Tellus, backed by a16z, wants to help people turn their savings into real estate investors • TechCrunch

Crypto is not having a good week as Bitcoin fell below $17,000 – the lowest level in two years. The stock market Continued to post failures. When layoffs abound. Meanwhile, inflation It recently reached a 40-year high.

For those who want a safe place to park their money and get a good amount of interest on the above savings The national average APY is only 0.20%The options are not really many.

Enter Earth. The six-year-old fintech startup claims it can offer people a 3.85% yield 4.5% on their savings accounts for certain U.S. single-family-home loans using the funds.

With mortgage interest rates having more than doubled in the past year, one might think that now is not the best time to be a digital mortgage lender.

But co-founder Rocky Lee believes the company’s unique business model sets it apart from other lenders in the space.

For one, the company has an excellent offering. It targets existing homeowners who want to upgrade to bigger homes without selling their existing home, which makes it difficult to get a loan through traditional mortgage lenders.

If it sounds complicated, that’s fine.

Lee breaks it down by saying, “Home they [Tellus’ borrowers] Buy is not typically the starting point. It’s called the Super Jumbo Loan, designed for people who aren’t ready to take advantage of the mortgage solution they need. And we provide that solution for those categories of people.

So where does the savings come in?

Telus interest rates are two basis points higher than conventional mortgage rates. For example, if loan rates are 7 percent in today’s market, Tellus charges 9 percent — a premium because it says it’s offering to lend money to U.S. single-family lenders “in capital cities” that otherwise wouldn’t be able to. Get such loans. Because it’s using its retail customers’ savings deposits to fund these loans at a 3.85% to 4.5% yield, Tellus makes the money with what it pays in interest and charges its borrowers.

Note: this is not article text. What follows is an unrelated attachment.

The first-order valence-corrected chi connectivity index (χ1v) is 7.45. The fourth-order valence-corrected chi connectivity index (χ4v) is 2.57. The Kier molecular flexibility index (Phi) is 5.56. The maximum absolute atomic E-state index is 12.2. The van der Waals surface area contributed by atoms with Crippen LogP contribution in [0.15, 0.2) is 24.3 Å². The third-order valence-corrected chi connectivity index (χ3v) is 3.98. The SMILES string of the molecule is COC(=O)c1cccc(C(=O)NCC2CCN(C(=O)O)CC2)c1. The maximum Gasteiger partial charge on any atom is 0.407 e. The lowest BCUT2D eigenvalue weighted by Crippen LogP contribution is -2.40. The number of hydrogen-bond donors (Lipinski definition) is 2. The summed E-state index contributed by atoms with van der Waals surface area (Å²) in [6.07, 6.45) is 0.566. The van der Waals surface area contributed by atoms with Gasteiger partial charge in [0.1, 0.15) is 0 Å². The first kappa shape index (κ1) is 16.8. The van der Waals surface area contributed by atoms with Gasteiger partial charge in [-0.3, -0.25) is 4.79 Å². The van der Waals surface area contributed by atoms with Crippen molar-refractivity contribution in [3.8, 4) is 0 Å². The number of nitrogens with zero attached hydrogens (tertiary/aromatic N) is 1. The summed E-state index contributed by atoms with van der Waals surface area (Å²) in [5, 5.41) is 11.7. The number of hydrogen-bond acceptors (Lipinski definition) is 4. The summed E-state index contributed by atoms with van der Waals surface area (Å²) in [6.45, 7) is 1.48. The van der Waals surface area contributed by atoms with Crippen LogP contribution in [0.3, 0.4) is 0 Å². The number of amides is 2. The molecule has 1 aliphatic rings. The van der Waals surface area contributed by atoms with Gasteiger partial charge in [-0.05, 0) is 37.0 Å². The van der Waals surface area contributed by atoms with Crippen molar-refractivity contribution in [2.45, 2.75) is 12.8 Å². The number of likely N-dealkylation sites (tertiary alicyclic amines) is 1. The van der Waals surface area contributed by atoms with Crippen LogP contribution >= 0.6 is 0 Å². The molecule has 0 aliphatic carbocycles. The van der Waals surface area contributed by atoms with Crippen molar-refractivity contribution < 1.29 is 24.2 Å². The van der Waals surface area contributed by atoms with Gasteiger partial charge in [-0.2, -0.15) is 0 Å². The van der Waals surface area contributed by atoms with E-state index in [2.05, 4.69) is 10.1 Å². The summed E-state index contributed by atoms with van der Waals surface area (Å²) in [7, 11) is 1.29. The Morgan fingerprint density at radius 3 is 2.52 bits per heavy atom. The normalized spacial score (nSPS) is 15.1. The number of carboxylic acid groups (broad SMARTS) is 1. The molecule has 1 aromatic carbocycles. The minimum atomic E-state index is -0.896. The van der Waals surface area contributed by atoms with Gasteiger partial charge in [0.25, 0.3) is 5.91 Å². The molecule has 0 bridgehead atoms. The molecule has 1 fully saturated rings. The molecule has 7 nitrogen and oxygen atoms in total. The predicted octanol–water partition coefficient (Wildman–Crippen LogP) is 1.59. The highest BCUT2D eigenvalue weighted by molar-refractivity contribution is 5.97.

Retail customers can earn daily interest while getting help with things like budgeting and setting financial goals. Tellus says it encourages financial literacy by asking users about financial matters and then rewarding them with higher interest rates. At the same time, the company stated that it is enabling these consumers to invest in real estate with the ability to withdraw their money at any time.

Lee told TechCrunch that Telus uses it, even if the strategy seems risky. “Extremely strict written requirements” and He hasn’t seen any damage yet because most borrowers walk away soon after refinancing their loans for the better.

As of 2016, Tellus has lent more than $80 million with an average loan amount of $2 million. Collaborates with mortgage brokers to find borrowers. And it finds its retail customers through channels like Instagram, TikTok and Google. Since the company is mobile-first, it focuses on smartphone users. Tellus allows anyone in the US to use its savings software. Loans are only made in California because that is where the loan is licensed and affiliated.

Despite a challenging real estate market, the company said its revenue grew 55 percent in the third quarter compared to the second quarter of 2022, according to co-founder Ti Zhu. And earlier this year, it raised $16 million in seed funding and participation in a seed round led by Andreessen Horowitz (a16z). All-Star Investments, Alumni Ventures, Good Capital, Vector Ventures, West Arrow and Westwood Ventures. The co-founders of YouTube, Lim and Sereno Group Real Estate also participated in the financing, which followed a $10 million SAFE.

The remote-first Cupertino, Calif.-based startup is coming out of hiding as it looks to build out its engineering, marketing and product teams, adding to its core workforce of 50. Targeted at SMBs.

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